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Zimbabwe Central Bank Issues New Bank Notes, Recycles Coins


Confusion and long lines at banks accompanied the Zimbabwean central bank's issuance of new bank notes on Friday as financial institutions, businesses and individuals grappled with a new currency regimen following the elimination of 10 zeros from nominal values.

The Reserve Bank of Zimbabwe is issuing new notes for 500, 100, 20 and 10 dollars, and coins for one dollar, 50 cents, 20 cents and 10 cents - the latter recycled from the family of coins that was in general circulation eight years ago.

The Reserve Bank said bills in circulation would remain legal tender until January 31, 2009, instead of December 31 of this year as it had initially stated.

Notes to be pulled out of circulation include the Z$100 billion note - already a collector's item being sold on E-Bay. Inflation has been officially pegged at 2.2 million percent, but some economists estimate that at this point it is running at 100 million percent.

Sources in Harare said most automated teller machines were out of commission as they must be configured to handle the new bills. One Harare consumer said he was able to withdraw the recently increased maximum daily amount of 2 trillion Zimbabwe dollars - equivalent to 200 redenominated Zimbabwe dollars - from Stanbic Bank despite long lines.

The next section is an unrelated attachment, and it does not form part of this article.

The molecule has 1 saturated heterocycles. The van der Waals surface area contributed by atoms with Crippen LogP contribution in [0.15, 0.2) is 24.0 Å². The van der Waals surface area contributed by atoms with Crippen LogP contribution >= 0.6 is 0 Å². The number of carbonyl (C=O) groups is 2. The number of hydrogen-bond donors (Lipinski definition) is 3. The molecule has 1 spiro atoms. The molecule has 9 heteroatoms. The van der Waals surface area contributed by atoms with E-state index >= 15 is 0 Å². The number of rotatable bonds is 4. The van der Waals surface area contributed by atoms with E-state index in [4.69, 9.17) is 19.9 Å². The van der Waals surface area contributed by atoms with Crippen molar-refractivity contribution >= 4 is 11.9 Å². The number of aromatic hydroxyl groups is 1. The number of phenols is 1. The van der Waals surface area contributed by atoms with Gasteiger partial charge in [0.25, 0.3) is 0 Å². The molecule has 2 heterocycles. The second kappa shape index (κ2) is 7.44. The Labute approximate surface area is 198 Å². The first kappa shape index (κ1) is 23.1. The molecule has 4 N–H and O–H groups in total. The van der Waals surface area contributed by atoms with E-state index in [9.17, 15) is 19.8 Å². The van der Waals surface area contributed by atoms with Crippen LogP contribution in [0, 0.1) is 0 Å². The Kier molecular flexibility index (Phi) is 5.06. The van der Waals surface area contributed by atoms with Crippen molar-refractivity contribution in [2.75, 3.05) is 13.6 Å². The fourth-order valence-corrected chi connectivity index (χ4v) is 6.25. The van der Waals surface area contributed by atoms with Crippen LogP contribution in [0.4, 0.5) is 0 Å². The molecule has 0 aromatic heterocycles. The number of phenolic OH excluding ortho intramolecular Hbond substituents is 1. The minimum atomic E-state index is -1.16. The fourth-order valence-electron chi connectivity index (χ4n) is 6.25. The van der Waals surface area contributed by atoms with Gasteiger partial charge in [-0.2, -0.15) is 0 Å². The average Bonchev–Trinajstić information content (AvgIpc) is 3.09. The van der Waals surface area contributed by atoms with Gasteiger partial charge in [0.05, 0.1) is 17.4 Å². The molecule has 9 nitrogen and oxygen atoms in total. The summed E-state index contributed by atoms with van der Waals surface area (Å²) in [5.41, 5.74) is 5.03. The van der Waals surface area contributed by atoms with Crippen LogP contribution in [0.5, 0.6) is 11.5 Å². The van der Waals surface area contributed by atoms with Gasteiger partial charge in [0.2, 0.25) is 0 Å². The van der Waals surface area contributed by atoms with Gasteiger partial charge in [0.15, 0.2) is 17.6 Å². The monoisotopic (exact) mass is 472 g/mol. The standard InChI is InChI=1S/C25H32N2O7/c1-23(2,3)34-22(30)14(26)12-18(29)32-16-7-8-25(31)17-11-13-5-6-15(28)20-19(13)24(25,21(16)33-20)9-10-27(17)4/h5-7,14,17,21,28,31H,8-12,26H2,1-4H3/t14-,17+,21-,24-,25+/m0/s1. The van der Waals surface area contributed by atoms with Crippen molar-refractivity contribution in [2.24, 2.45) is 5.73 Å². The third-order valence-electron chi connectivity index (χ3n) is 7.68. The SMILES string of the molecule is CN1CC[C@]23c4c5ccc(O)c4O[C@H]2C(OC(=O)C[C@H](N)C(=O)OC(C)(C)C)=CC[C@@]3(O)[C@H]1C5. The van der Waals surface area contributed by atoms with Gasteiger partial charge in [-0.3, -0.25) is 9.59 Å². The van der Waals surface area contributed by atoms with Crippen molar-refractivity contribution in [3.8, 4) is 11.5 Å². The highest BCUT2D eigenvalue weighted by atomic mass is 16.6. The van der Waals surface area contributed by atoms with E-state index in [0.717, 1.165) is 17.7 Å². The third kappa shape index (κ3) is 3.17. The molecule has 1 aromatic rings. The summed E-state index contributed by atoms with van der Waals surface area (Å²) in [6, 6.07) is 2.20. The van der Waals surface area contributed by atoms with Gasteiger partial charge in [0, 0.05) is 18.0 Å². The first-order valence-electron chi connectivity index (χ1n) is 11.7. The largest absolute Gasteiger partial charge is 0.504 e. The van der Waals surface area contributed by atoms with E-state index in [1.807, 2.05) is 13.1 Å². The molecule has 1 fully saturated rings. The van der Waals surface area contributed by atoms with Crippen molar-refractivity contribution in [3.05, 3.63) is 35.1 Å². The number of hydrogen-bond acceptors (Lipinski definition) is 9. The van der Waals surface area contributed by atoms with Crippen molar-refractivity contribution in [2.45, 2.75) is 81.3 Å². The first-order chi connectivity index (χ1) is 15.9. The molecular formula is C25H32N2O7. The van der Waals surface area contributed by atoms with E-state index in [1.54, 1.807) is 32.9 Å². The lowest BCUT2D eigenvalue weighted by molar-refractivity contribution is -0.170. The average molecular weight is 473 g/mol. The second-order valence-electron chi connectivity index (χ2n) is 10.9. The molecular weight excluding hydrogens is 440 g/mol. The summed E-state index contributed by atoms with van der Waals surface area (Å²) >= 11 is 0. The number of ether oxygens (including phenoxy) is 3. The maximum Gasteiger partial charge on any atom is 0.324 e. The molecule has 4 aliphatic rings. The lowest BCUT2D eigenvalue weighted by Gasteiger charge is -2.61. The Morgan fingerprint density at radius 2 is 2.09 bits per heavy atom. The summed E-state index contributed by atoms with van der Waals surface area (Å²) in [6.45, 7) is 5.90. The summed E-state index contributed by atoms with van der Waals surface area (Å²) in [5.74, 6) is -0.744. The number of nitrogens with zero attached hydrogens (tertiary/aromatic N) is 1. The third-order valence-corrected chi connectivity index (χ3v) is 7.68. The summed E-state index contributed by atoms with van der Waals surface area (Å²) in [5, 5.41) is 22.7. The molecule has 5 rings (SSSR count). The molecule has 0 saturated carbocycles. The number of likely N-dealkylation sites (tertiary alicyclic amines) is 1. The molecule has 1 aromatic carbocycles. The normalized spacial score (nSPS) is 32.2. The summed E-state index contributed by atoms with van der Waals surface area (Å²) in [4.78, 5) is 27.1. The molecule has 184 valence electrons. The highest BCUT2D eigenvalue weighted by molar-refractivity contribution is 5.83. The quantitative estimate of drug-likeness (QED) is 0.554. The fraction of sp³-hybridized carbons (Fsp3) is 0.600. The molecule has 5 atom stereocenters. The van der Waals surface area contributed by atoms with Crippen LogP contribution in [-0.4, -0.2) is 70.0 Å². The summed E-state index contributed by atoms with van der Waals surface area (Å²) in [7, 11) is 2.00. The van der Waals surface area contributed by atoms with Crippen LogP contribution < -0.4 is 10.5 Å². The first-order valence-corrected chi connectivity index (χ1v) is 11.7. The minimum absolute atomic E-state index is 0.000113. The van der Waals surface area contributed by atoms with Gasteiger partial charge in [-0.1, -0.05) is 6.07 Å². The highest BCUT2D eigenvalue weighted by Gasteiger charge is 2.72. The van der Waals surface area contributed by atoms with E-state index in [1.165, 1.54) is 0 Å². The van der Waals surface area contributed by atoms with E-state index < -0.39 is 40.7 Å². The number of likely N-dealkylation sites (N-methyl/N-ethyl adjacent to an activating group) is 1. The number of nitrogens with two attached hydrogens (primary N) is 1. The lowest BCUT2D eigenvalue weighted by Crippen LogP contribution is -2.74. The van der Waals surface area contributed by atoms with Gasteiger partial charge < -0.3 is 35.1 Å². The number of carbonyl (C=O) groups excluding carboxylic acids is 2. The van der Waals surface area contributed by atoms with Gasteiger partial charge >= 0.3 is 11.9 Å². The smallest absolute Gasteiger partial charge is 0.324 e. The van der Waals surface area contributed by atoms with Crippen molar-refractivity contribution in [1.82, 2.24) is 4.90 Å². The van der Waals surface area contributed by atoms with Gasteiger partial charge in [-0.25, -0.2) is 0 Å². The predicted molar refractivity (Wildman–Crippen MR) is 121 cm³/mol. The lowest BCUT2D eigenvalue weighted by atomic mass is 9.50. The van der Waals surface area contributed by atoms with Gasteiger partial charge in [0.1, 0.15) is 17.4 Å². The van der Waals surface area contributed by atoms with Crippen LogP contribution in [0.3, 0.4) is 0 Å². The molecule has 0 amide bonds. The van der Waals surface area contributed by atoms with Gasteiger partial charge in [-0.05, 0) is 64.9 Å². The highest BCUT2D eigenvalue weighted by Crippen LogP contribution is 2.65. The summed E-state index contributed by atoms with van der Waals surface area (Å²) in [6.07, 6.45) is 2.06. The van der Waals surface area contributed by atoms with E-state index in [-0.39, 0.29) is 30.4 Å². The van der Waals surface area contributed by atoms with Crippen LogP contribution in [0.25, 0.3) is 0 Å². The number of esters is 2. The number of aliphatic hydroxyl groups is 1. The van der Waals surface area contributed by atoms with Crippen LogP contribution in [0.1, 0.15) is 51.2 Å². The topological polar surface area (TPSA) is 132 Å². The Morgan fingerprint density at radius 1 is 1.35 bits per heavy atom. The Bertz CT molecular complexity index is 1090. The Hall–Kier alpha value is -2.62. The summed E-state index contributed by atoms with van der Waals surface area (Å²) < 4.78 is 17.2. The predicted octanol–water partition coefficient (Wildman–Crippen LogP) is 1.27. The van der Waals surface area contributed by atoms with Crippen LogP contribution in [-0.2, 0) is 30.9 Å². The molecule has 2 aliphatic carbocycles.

Many said they had not seen the new bills, but some members of the public had old coins which they were able to put back into use - if stores accepted them.

One resident of Bulawayo, the country's second-largest city, said he was turned away from several shops where retailers were adjusting cash registers to the new values.

The state-controlled Herald newspaper said the conversion or revaluation of accounts would be done between Aug. 9 and Aug. 13, such that a customer account with 5 trillion dollars in it would continue to show that value until the process has been completed.

The ongoing currency shuffle brought back memories of a similar operation two years ago in August 2006 – but this time observers said the RBZ was moving more cautiously.

In 2006 the central bank called in the old currency over a one-month period, which seriously disrupted the economy as individuals and businesses rushed to put old notes into banks as officials questioned the origin of the funds, often suffering arbitrary cash seizures.

For a look at the currency operation and what it means to Zimbabweans, reporter Patience Rusere of VOA's Studio 7 for Zimbabwe turned to economist Eric Bloch, an advisor to the central bank, and independent journalist Jonah Nyoni of Bulawayo.

More reports from VOA's Studio 7 for Zimbabwe...